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A Pinot Blanc That Over-Delivers
By Mary Ewing-Mulligan
Jul 14, 2015
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Ponzi Vineyards, Willamette Valley (Oregon) Pinot Blanc 2014 ($20):  Considering the abundance of good wines, I have assiduously avoided reviewing the same wine twice in this column, but now I am breaking my own rule.  Actually, it was a full nine years ago that I reviewed Ponzi Vineyards Pinot Blanc here on Wine Review Online -- and actually it wasn’t the same wine, really, because that was the 2005 and this is the 2014.

This year marks the 50th anniversary of Oregon’s Williamette Valley as a wine region, and that occasion has me (and many other wine writers, I’m sure) tasting numerous Oregon wines, particularly those from the “old guard” of early producers.  Other columnists on this site have addressed Willamette Valley Pinot Noir, the region’s flagship wine, made from the grape that occupies 64 percent of the region’s vineyards.  Pinot Blanc, in comparison, is a statistical afterthought, claiming only 1 percent of vineyards and lagging well behind Pinot Gris, Chardonnay and Riesling among white varieties. 

But Ponzi Vineyards has been growing Pinot Blanc for 25 years now.  Winemaker Luisa Ponzi first planted the grape in 1990 on the winery’s Aurora vineyard site on Chehalem Mountain at 300 to 600 feet in altitude.  That estate vineyard supplied 74 percent of the fruit for this 2014 Pinot Blanc; two additional sites provided the balance: Zenith (in the Eola-Amity Hills AVA) at 19 percent and Thistle (in the Dundee Hillas AVA) at 7 percent.

When I tasted this 2014 Ponzi Pinot Blanc blind, my impression of it grew more and more favorable.  The aroma was reticent at first, but it opened into a complex nose of delicate citrus fruit, ripe stone fruits, honey and blossom.  In my mouth, the energy of high acidity was immediately evident, followed by considerable richness of texture and pronounced, ripe, luscious flavors of fruits and earthiness -- peach, nectarine, and lemon with a tangy slate-like note.  The wine has weight and presence, suggesting impressive ripeness, and yet its savory mineral notes and acid edginess keep the taste fresh and lively.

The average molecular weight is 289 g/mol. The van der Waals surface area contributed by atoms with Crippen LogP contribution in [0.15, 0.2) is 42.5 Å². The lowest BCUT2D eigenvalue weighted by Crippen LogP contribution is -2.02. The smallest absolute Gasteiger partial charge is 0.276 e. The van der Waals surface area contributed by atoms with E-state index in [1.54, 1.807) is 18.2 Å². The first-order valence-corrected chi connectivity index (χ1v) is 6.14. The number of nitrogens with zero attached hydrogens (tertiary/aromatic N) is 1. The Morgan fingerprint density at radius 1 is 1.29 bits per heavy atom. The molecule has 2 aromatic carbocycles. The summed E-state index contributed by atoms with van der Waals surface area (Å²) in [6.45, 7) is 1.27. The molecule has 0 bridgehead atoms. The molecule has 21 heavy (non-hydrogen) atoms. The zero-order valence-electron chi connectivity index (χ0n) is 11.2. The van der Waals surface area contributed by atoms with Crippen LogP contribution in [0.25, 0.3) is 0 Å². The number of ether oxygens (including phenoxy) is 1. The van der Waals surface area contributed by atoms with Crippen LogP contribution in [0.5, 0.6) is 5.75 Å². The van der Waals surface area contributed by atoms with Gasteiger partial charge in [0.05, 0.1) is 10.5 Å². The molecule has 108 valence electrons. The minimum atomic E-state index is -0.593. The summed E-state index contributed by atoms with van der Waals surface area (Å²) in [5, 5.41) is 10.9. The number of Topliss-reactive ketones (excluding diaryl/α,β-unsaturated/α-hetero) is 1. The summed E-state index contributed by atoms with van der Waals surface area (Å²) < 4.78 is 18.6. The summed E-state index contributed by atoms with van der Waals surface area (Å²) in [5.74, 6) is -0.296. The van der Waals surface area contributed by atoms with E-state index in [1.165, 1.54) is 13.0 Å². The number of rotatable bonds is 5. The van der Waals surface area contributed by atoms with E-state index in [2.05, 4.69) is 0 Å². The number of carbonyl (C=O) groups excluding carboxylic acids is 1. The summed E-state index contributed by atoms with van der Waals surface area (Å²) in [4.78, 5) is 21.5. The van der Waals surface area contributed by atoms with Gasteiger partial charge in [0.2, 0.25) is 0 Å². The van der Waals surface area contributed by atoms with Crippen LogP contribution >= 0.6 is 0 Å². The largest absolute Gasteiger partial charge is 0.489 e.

I tasted this wine alongside what turned out to be a 2013 Pinot Blanc from another Willamette Valley winery, and the difference was marked, the Ponzi being richer, more pronounced and more dramatic.  I commented that the 2014 Ponzi was “Alsace-like,” because of its weight, richness, mineral notes and viscous texture.  If pressed to name the variety, I would likely not have named Pinot Blanc because of the style of that wine in Alsace -- generally either sparkling or a light, off-dry, everyday sort of guzzle.  I might have said Pinot Gris, more for the general style than for the specific aromas and flavors.

That this wine turned out to be from Oregon’s 2014 vintage made sense.  Luisa Ponzi notes that 2014 was the warmest season on record for Willamette Valley, not because of high peaks in temperature but higher than normal minimum temperatures, with warm nights accelerating ripening.  Hence the wine’s ripeness and richness, and its flavors which skew almost toward the exotic.  As for the wine’s energy and freshness, these come from the winemaking: very cool fermentation (55° F) in stainless steel to preserve delicate aromatics and freshness, and no malolactic  fermentation (ML), which could overly soften the wine.  (In cooler vintages, Luisa confirms, the winemaking instead could involve some neutral oak as well as ML to bring dimensions to an otherwise lean mid-palate.)

On the table, I find the 2014 Ponzi Pinot Blanc a terrific accompaniment to bitter vegetables such as Swiss chard or kale and earthy vegetables such as Portobello mushrooms. It’s also great with classic tomato and mozzarella salad, and main course dishes such as pasta with pesto, chicken breast fillets, and grilled Italian sweet sausages -- nothing too big and rich, although its fruitiness can take a bit of spice.

90 Points